June 28, 2012

Brave. See it.

Here there be spoilers. This is both my review of Brave as well as a discussion about the movie- while I tried not to get too in depth with the movie, it’s hard to address some of the criticism the movie’s received without discussing the movie. If you want to remain spoiler free, the title of this piece and the paragraph is my opinion.

I saw Brave on Sunday morning with my boys. It was their first movie theater movie- and despite the fact that it was a much more intense movie than advertised, they survived. While it wasn’t quite to their liking- I loved it.

I’ve seen a lot of negative reviews about the movie, which baffle me. Most feel as though they watched a completely different movie than I did, or expected the movie to be about one theme and ignored the rest. Perhaps they don’t understand pantomiming bears. When Brave seemed to get more negative reviews than Cars 2, which was the most conventional, least imaginative movie Pixar has put out- there’s something else at work here.

Brave is, on the surface, the story of Merida. The oldest child of the King, Merida is reaching the age where she should be bethrothed to one of the sons of the three clan heads. Merida is just as you’ve seen in the previews. She’s brave (as the title of the movie suggests), athletic, and not very much of a girly girl. Her idea of a good time isn’t learning etiquette from her mother, but riding through the woods on her trusty steed while shooting at targets. She doesn’t think her mother understands her, though she doesn’t come out and say it. She whines, she groans- she’s a teenager.

Her mother, Elinor seems to be the polar opposite. She’s refined. She always knows how to act, what to say- though there are hints early on that Elinor is much stronger than she seems. She manages to quiet a room filled with angry Scots, without saying a single word.

Despite the fact that the plot includes will o’ the wisps and a witch, this actually feels like Pixar’s most realistic movie to me. It centers around the very real relationship between two very real female characters, and pushes them from being unsure of how to talk to each other openly to having to rely on each other.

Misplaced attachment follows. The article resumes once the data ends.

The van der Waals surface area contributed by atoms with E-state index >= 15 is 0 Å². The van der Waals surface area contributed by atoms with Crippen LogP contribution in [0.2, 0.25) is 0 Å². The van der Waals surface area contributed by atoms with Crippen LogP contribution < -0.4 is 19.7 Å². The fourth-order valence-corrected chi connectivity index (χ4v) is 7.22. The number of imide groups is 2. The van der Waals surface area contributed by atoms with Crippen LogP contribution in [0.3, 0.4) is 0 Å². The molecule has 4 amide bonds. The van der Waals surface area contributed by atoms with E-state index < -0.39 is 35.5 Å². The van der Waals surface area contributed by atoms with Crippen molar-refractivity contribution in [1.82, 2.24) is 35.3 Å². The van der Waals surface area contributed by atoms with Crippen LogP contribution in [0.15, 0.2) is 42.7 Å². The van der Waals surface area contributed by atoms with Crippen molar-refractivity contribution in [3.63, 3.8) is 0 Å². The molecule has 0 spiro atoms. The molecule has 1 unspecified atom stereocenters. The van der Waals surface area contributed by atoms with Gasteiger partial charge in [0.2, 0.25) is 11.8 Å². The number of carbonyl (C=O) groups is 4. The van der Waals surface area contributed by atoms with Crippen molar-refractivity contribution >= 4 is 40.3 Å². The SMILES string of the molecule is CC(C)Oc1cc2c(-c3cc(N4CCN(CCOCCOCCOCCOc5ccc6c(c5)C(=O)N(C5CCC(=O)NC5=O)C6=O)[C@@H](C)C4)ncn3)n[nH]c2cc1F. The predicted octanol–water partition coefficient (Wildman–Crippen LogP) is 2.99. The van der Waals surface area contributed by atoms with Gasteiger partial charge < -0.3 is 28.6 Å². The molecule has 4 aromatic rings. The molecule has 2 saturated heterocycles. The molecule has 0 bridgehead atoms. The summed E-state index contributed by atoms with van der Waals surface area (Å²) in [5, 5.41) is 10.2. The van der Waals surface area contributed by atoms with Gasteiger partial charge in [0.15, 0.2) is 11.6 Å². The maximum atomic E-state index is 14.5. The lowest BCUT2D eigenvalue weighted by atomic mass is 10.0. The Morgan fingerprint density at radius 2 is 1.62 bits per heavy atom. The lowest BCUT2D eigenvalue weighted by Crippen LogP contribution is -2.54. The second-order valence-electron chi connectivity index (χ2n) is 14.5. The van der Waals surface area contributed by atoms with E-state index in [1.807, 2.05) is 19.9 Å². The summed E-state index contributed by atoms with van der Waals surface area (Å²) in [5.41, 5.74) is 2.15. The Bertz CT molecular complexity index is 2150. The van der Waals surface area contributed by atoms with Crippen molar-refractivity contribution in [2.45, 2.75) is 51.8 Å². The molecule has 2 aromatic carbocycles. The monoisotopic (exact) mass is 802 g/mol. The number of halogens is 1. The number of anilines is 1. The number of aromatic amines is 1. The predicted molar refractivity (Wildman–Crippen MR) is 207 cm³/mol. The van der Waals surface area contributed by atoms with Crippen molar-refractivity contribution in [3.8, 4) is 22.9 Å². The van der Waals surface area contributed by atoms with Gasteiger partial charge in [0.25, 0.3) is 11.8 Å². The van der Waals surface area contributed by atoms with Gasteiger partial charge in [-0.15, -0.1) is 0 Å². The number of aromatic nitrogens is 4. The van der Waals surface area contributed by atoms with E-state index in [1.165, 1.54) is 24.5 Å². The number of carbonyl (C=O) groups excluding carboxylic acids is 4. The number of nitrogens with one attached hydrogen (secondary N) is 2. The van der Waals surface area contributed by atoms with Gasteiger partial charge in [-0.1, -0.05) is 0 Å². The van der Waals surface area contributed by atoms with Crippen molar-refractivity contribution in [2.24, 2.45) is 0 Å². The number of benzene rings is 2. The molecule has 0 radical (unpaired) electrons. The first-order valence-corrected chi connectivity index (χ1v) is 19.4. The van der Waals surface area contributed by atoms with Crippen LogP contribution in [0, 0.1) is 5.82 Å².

As you might expect, the journey forces both of them to reexamine what they felt about the other. Elinor sees her daughter’s strength and stubbornness as more than something getting in the way of the princess she wants her to be, and Merida matures- realizing that simply because her mother is proper doesn’t mean that she can’t understand her. Or that her mother isn’t stronger than Merida believes her to be.

Merida and her family, from Pixar's BRAVE

It’s a remarkable movie for a few reasons. Merida is at times unlikeable. She’s selfish and ungrateful. It’s a hard mirror to look into for any adult- but we were probably a lot more like Merida than any Disney prince/princess. While she is right to want to speak up about the fact that she isn’t ready to be bethrothed, she’s wrong about a good many things.

Which brings me to my second reason. At the center of Brave is a complex relationship between two generations- one that feels a bit more honest and real than seen in most animated films. In most family movies, if there is conflict between a parent and child, the parent is wrong/prejudiced, the child merely misunderstood (see How to Train Your Dragon or The Little Mermaid). And if the child is wrong, it’s usually something minor. Brave actually dares to have conflict where neither party is right, but neither is totally wrong. It actually devolved into a harsh argument that felt real- the kind where it escalates until both sides say something they regret. It’s something you see often in real life, and in a lot of live action movies- but not often in a family film.

Plenty of reviews tried to criticize Brave for not having a story that supported Merida’s- completely overlooking that this movie isn’t just Merida’s coming-of-age story. It’s Elinor’s story too. The two stories fit together to make the whole.

Some people whined about it being TOO female heavy- which is a stupid argument to have. Both women have clear relationships with the four main male characters in the movie (Elinor and Fergus are seemingly as different as night and day, but there’s no doubt that he greatly appreciates her and indeed they both love each other deeply. Merida and her father are close, and understand each other because they have the same interests). Aside from Elinor and Merida, there’s only the maid and the witch as female characters. Everyone else in the movie is a man. Focusing on other relationships for the sake of “diversity” would have been silly – because the story was about Merida and Elinor.